At this time, if the data falls outside the margin for error, the process proceeds with a stripping step (ST110) in which the photoresist is stripped from the wafer, followed by a clean and dry step (ST112) in which remnants of the photoresist and the like are removed and the wafer is dried. From there, the wafer is re-positioned in the photolithography equipment and the last image transcription process begins over again. Also, the alignment position is corrected, i.e., the database is updated using the measured data, so that the next wafer or the wafer to be re-worked will be aligned properly (ST114). If the measured data falls within the prescribed margin for error, the process will proceed with a developing and cleaning step in which the pattern image transferred to the photoresist is developed and the wafer is cleaned (ST120), followed by a final step in which the wafer is unloaded (ST122).
However, in the above-described process, the step coverage of material on a pre-existing pattern layer of the wafer varies depending upon the fabrication processes that have been carried out. Furthermore, material deposited to form a metal layer, as shown in FIG. 2, flows in a direction from the center to the edge of the wafer. At this time, if the material is deposited closer to one edge of the wafer, more of the material will accumulate at an inner part of the alignment mark than on the outer part. Accordingly, the layer formed of the deposited material will be asymmetrical with reference to the actual (underlying) alignment mark.
Therefore, the wafer alignment position may be sensed radially inwardly of the actual alignment mark. In this case, it is falsely determined that the wafer has contracted. As a result, the database related to alignment position is re-configured such that the field of the pattern images to be subsequently transcribed is narrowed (magnification is increased). Accordingly, processing errors occur.
Furthermore, the measured data is used as a statistical, supplementary database for establishing the alignment position upon sensing the position of an alignment mark. As a result, the measured data remains un-discriminated from the error of misalignment due to the contraction or expansion of the wafer.
Still further, alignment marks on the wafer, above which different processing operations may be performed, may have various step heights (h, h′) as shown in FIG. 3 or 4. The asymmetry in the layer deposited on the alignment mark varies in accordance with the step height. In general, the greater the step height, the greater the amount of offset (q, q′) between the alignment mark position and the wafer alignment position (the position of the wafer sensed on the basis of the metal layer formed on the alignment mark). That is, the wafer becomes misaligned to a degree corresponding to the amount of asymmetry in the overlying metal layer.
A misalignment due to the asymmetry in a layer deposited over an alignment mark may cause even a wafer that has undergone a normal amount of expansion or contraction to be recognized as defective. In such cases, the photolithography process is re-worked over and over again because the database used for aligning the wafer is configured with incorrect data generated from the sensed position of the wafer. Hence, the efficiency and productivity of the manufacturing process are adversely affected.
It is an object of the present invention to solve the aforementioned problems of the prior art.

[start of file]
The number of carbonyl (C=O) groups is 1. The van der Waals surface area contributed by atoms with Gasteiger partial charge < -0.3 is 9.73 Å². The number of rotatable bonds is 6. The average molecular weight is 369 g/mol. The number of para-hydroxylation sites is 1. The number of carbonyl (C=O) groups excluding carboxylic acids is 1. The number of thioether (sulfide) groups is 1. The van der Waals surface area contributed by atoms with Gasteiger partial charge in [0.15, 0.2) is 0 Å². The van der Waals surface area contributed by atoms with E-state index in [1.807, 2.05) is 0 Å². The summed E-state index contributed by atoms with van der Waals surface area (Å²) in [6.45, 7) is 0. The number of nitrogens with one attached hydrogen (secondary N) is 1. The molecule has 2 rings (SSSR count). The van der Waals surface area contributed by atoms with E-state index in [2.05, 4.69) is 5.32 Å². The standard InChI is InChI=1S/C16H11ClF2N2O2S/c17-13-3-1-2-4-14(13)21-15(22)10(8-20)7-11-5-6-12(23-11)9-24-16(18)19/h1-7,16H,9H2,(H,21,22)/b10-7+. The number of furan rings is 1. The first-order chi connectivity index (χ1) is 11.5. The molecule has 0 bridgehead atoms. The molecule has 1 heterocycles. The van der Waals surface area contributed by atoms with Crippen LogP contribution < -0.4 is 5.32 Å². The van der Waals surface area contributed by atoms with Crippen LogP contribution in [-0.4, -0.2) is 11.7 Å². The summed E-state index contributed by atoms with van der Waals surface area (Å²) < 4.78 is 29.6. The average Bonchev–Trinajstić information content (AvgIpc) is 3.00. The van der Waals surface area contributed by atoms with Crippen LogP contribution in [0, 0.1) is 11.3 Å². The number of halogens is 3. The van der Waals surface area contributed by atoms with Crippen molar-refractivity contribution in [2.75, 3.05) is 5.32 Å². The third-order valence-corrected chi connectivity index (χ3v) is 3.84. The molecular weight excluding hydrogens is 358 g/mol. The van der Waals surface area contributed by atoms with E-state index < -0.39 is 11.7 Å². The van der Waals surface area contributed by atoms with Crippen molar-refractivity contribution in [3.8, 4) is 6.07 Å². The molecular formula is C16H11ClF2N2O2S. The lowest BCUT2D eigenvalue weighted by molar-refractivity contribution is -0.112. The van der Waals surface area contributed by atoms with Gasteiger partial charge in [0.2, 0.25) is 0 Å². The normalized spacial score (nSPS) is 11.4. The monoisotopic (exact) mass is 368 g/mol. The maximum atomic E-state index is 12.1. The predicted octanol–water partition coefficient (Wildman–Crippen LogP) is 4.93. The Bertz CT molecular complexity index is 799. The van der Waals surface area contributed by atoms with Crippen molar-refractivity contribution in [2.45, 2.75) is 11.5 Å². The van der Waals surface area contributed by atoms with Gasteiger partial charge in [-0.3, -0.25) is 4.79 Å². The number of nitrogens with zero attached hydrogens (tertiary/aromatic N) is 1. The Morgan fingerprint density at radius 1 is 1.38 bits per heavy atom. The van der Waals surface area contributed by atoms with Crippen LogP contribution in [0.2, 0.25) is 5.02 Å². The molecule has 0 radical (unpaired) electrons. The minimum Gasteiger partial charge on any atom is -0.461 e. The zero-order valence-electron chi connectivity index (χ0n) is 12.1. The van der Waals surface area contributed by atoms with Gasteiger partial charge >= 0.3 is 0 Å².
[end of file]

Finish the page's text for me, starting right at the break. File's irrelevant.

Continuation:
To achieve this object, the present invention provides a method of aligning transcribed images in photolithography, in which the alignment position data pertaining to the contraction or expansion of the wafer is corrected on the basis of the specifications of the wafer. In particular, the alignment position data pertaining to the contraction or expansion of the wafer is corrected on the basis of the step height of the alignment mark.
First, using alignment position data of a database, a wafer is aligned with a reticle bearing pattern images. Then the wafer is exposed to transcribe the pattern images onto the wafer. Measurements, including the amount of thermal expansion or contraction of the wafer, are taken to ascertain the degree to which the transcribed pattern images are aligned with pre-existing pattern images. These measurements are made by sensing the position of a stepped alignment mark on the wafer.
Next, the results of the measurements are used to update the alignment position data of said database. If the measurements are outside a prescribed margin for error, the wafer is re-aligned.
Also, in this case, the alignment position data of the database is corrected with a compensation value correlated to the height of the stepped alignment mark.
Preferably, the compensation values are derived from respective wafer groups and are stored in a separate database according to an expansion or contraction of the respective wafer groups.
Furthermore, the compensation values are preferably statistically estimated based on experimentally obtained data measuring the amount of expansion or contraction of wafers having a predetermined range of step coverages.
According to the present invention, the alignment of wafers in an on-going photolithography process is improved, and the number of times that a wafer is unnecessarily re-worked is reduced. Hence, the efficiency of the photolithography process is improved as are the quality and reliability of the final products.
These and other objects, features and advantages of the invention will become more apparent from the following detailed description of the preferred embodiments thereof made with reference to the accompanying drawings, of which:
FIG. 1 is a flowchart of a conventional photolithography process;
FIG. 2 is an enlarged, partial, cross-sectional view of a portion of a wafer at which an alignment mark is formed, illustrating the misalignment that may occur, in the process shown in FIG. 1, due to a normal thermal deformation (contraction) of the wafer;
FIGS. 3 and 4 are cross-sectional views of alignment marks of different wafers, illustrating how different sensed alignment positions may be produced depending on the step height of the alignment mark;